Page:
CDC: Poor Contact Lens Care Tied To Hundreds Of Thousands Of Eye Infections.

The AP  (11/14, Stobbe) reports that a report released yesterday by the Centers for Disease Control and Prevention in its Morbidity and Mortality Weekly Report claims that “sloppy care of contact lenses is the main reason for hundreds of thousands of eye infections” annually. The CDC “estimates that there are nearly one million patient visits to doctor’s offices, clinics, and hospitals for treatment of an infection of the cornea called keratitis.”

        The Washington Post  (11/14, Phillip, 4.9M) “To Your Health” blog quotes medical epidemiologist Jennifer Cope, MD, MPH, of the CDC, who said, “People who wear contact lenses overnight are more than 20 times more likely to get keratitis.” She added, “Wearing contacts and not taking care of them properly is the single biggest risk factor for keratitis.”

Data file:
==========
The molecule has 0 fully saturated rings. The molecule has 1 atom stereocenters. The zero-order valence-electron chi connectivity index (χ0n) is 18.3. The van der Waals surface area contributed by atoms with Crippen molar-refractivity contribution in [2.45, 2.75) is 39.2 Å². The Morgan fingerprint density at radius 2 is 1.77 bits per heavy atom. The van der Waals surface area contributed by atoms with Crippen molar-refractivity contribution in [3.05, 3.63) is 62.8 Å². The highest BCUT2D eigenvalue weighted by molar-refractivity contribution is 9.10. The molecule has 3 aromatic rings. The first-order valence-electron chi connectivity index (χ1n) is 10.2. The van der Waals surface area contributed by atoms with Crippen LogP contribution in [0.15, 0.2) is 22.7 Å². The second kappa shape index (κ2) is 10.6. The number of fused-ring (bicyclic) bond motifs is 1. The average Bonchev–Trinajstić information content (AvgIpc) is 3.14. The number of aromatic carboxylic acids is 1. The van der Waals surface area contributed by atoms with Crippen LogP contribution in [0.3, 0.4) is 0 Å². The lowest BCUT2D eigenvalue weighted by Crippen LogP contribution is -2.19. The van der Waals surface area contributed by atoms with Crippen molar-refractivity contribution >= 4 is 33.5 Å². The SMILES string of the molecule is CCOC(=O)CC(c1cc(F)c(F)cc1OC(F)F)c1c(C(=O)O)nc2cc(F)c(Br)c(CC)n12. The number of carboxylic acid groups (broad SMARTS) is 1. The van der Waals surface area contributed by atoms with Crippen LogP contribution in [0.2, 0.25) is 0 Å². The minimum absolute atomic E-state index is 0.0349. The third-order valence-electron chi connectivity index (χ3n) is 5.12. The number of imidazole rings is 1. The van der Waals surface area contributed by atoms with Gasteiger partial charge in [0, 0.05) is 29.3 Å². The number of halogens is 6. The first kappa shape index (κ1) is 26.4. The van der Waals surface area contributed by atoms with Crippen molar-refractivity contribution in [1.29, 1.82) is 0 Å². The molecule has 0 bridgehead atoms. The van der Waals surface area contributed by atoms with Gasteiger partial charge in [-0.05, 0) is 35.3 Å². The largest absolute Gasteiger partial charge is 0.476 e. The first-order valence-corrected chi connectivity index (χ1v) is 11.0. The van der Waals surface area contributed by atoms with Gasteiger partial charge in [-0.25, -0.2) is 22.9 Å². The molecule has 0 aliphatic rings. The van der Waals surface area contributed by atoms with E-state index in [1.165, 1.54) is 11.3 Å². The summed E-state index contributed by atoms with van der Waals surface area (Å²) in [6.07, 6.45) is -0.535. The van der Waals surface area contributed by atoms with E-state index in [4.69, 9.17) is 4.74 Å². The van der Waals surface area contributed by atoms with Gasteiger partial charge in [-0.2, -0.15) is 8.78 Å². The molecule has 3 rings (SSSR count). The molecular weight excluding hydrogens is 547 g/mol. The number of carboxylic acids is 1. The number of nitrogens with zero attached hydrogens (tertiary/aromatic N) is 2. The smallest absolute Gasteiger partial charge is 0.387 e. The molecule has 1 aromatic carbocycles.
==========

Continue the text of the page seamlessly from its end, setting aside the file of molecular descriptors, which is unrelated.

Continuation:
The Boston Globe  (11/14, Kotz, 1.78M) “Daily Dose” blog reports that the CDC report pointed out that “$175 million annually” is spent “in medical costs for diagnostic exams and treatments for keratitis.” Most of the time, “keratitis can be easily treated with prescription antimicrobial eye drops or creams,” but severe, untreated infections may lead to corneal scarring and even blindness.

        HealthDay  (11/14, Reinberg, 5K) reports that “for the report, CDC researchers analyzed three national databases of outpatient care centers and emergency” departments. Investigators then “estimated that each year there are some 930,000 visits to doctors’ offices and outpatient clinics and 58,000 emergency room visits for eye infections.” HealthDay also provides a list of commonsense contact lens care tips.

        Medscape  (11/14, Brooks, 215K) reports that the report’s results were published “ahead of the first annual Contact Lens Health Week, which runs from November 17 to 21.” The NPR  (11/14, Shute, 2.22M) “Shots” blog and the NBC News  (11/14, Fox, 3.76M) website also cover the story.

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